Cinema has often found itself concerned with one of the biggest tragedies the humanity has faced, the Holocaust. From Schindler’s List to The Reader, the deeply problematic past of Nazi Germany has been explored by various films in myriad ways. Yet, a satire based on the Holocaust has been attempted by very few and let alone be successful in its attempt. Taika Waititi’s Jojo Rabbit, hence is a unique feat of cinema in its own right, one that successfully satirises Hitler's dictatorial regime and the World War II, making it one of the greatest dark comedies of our times.
To make the audience laugh every time someone said ‘Heil Hitler!’ in the film is something only Waititi’s cinema could have achieved. The film traces the journey of young boy Jojo, from his blind fanaticism for Hitler’s Nazism to rejecting it. The film starring Roman Griffing Davis as the protagonist Jojo, his mother played by Scarlett Johanson and other important characters played by Thomasine McKenzie, Sam Rockwell, Rebel Wilson, Alfie Allen, Stephen Merchant and Taika Waititi himself, manages to capture all the idiosyncrasies of Nazism. From training young little boys to fight in wars to the absolutely ridiculous ways in which they are taught who Jews are, Waititi script uses simple dialogues and deeply comical German accents by the actors, to push to fore, time and again, how deeply problematic and at the same time absurd the view of Nazi Germany was regarding their own Aryan supremacy over the Jewish community.
The ten year old Jojo, growing up in the later stages of World War II, is not only aiming to become one of Hitler’s personal guards but also has Hitler as his imaginary friend, who intervenes quite heavily in all his life decisions. Having lost his elder sister to influenza and told that his father is fighting in the war, Jojo only has his Hitler Youth training camp, his imaginary friend Hitler and his mother to keep him going. Overtime he is faced with a horrifying conundrum as he finds that his mother is hiding a Jew girl in their house. From hereon, Jojo’s character sees real growth as his fanaticism begins to dissipate in the face of the young Jew girl who not only becomes his friend, but he also falls in love with her. As the movie progresses, a poignant turn of events shatters Jojo's world even further, forcing him to recognise even more, the follies of Nazi jingoism.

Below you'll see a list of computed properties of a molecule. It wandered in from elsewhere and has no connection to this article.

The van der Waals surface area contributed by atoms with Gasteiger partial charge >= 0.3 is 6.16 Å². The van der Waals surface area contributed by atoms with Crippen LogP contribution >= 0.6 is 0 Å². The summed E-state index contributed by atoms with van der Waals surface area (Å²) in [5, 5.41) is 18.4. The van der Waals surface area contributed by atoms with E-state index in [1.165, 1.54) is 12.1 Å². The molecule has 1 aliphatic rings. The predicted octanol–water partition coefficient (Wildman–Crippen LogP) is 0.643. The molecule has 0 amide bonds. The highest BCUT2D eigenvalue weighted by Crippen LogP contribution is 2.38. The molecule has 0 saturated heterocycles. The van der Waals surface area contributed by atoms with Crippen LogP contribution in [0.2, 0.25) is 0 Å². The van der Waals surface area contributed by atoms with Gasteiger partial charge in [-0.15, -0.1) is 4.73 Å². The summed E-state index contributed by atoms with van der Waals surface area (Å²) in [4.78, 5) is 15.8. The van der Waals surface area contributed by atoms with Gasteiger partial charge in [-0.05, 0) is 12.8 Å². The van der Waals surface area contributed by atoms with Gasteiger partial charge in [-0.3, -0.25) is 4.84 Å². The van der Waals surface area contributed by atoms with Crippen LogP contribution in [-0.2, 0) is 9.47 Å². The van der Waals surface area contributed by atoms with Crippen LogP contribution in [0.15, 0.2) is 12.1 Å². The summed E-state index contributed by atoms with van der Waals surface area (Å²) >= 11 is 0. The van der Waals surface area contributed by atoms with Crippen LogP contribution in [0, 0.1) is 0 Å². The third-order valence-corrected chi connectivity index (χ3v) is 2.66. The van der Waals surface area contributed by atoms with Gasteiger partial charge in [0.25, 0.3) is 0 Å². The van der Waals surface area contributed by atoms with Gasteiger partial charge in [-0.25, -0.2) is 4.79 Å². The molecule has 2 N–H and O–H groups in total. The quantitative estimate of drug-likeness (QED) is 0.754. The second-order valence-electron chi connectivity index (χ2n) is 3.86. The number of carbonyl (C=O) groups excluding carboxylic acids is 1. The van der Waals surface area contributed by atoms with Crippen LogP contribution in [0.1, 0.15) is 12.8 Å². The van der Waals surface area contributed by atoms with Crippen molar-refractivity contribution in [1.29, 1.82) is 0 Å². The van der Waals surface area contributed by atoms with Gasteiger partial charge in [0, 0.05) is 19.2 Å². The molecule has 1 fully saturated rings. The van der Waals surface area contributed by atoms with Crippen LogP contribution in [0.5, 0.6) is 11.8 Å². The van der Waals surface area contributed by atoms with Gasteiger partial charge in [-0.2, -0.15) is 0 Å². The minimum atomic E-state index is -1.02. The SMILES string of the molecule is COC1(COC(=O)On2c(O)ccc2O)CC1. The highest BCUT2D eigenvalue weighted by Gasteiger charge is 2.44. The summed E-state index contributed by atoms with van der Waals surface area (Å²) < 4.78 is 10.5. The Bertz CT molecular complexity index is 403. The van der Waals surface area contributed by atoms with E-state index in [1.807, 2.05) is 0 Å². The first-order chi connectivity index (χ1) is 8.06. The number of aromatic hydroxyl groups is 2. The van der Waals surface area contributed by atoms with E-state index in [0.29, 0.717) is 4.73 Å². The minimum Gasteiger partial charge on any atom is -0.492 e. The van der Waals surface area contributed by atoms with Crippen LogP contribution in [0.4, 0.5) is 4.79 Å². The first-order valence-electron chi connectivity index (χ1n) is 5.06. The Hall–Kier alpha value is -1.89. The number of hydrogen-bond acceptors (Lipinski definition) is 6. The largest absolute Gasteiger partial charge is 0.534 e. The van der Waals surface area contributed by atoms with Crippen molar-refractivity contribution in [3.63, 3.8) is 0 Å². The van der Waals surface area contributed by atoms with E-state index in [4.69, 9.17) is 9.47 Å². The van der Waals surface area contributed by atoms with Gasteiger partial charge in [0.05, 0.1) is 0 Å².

Jojo Rabbit uses the the perspective of a young boy to show what it means to be influenced into toxic nationalism that regards anyone that seems as the ‘other’ as monstrous, leading to violent and, especially in the case of Nazi Germany, war like consequences. The film is filled with sharp critique of this prejudice against any race, which seems like a very important reminder in our current political climate. Yet, the comedy that emerges from ridicule and satirisation of this horrifying historical catastrophe is extremely engaging. It goes to show how stupid it really is to consider any race of humanity as superior to another when we all really are human beings at the end of the day. Satirical exploration of the absurdity that underlies such ideological politics is a tough nut to crack, but Waititi does so with utmost excellence. I rarely say this but the film is almost faultess, with beautiful mise-en-scenes, hilarious dialogues, a gamut of great characters and absolutely amazing acting by all the actors. From the time the film begins to the time it ends, you’ll find yourself crying, both sadly and with laughter. The theatre that I was sitting in was roaring with laughs from everyone who even remotely understood the underhanded and sometimes not so underhanded jabs at Hitler and his turbulent ideology. It is a film that will shock you to your core, but with a few laughs along the way and deserves to be seen and discussed by humanity at large to remind themselves to never lose their inherent humanity and be tolerant to anyone and everyone.
Text Nidhi Verma